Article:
Steele County Emergency Management Director Mike Johnson said the biggest concern was one of the cars that had been punctured and was heaped up on the tracks. He said the Rochester Chemical Assessment Team utilized a computer simulation to assess and monitor the spill.
Johnson said the concern was the gas igniting into a ball of fire. “If it has an ignition source, we could end up with a fire,” he said. “As a safety precaution, we evacuated people out of there.”
Sheriff Thiele said members of the CAT team began approaching the scene around 10 a.m. “They have to be very cautious,” he said. “This takes time and it takes patience.”
Authorities later confirmed that one car containing liquid petroleum gas had a 12-by-5-inch hole in the side. Thiele said by 12 p.m., the plume of evaporating gas had mostly dissipated.
At a press briefing shortly after noon, Thiele delivered good news noting that the immediate danger had subsided and residents would be allowed to return home.
“The plan at this time is to let it exhaust itself to a point, and then they’re going to assess it again to see if they need to offload it,” he said. “It’s basically turned into a slush, and according to them its an auto-refrigeration process, so it has slowed down to leaking almost zero now.”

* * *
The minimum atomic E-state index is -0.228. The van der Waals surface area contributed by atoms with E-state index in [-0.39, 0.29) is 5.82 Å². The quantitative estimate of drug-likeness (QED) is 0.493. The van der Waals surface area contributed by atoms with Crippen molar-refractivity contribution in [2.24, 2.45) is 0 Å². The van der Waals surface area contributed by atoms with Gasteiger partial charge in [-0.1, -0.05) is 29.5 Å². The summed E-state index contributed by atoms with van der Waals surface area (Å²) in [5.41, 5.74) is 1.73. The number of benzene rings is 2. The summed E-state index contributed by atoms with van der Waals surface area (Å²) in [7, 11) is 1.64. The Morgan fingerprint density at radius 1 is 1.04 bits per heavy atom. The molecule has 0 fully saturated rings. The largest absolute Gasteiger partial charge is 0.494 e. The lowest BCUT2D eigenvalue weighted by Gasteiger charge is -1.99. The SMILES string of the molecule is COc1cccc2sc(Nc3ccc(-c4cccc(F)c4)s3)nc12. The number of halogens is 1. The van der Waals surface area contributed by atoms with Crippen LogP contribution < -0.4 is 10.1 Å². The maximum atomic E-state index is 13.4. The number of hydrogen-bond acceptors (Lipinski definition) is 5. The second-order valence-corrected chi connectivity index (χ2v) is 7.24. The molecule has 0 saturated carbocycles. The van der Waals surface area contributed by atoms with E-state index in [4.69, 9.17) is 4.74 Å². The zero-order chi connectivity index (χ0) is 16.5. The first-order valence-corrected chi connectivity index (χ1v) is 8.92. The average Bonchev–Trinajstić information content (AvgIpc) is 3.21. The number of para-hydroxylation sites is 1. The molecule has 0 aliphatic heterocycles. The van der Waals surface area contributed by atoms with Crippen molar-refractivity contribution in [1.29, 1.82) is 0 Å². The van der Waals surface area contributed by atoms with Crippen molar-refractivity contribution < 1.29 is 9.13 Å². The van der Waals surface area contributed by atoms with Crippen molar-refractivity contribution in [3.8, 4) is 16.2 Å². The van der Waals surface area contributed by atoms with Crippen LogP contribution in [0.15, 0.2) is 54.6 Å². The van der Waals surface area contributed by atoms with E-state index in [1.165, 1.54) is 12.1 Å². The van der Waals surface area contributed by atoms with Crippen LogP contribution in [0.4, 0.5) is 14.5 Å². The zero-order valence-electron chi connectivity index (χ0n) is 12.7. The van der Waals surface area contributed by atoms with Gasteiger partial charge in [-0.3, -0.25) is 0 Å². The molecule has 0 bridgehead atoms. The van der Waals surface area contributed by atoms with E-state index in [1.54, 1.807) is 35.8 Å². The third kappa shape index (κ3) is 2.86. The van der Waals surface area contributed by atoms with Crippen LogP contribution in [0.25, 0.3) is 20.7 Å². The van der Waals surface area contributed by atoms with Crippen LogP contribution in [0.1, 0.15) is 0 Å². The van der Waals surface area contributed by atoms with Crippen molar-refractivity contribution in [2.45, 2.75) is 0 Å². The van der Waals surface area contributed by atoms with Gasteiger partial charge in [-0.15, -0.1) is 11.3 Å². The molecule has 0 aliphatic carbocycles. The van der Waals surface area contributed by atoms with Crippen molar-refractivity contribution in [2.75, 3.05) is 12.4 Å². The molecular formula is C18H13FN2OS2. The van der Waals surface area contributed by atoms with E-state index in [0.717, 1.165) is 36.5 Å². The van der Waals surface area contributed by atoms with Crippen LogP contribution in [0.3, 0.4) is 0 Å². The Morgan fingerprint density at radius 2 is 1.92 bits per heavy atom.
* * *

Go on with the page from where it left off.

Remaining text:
Even after people were allowed to go back home, authorities maintained a “hot zone” of 400 feet around the derailment. “There is no threat to the public outside of the hot zone,” Thiele said.
The sheriff’s office, Ellendale Fire and the CAT team remained on the scene throughout much of the day working with railroad officials on the response. The incident was turned over to Union Pacific officials by 1:30 p.m. The railroad was responsible for the removal and clean-up of the derailment as well as track restoration.
On Saturday at about 3:40 a.m., a controlled vent and burn took place at the site of the derailment. Rail cars identified as carrying hazardous materials were strategically punctured to release pressure and drain contents and then subsequently burned in a controlled setting, according to Elvebak.
There were reports of an explosion and flames shooting as high as 200 feet into the air during the controlled burn. The controlled burn was under the command of railroad officials and local emergency teams.
Union Pacific said it decided the safest way to remove LP gas from the two derailed cars was to “vent and burn” the liquid. That involved puncturing the hull of the cars, releasing the liquid into a pit and burning it.
“Throughout the entire incident, the safety of responders and the public remained the top priority,” Elvebak said.
Officials determined there was no risk of groundwater contamination or any other environmental concerns from the spill.
No injuries were reported during the derailment and evacuation.
Railroads have a rich history in Ellendale, which was platted in 1900. The community was named for Ellen Dale Ives, the wife of the president of the Burlington, Cedar Rapids & Northern Railroad. The first business in the city was a train depot.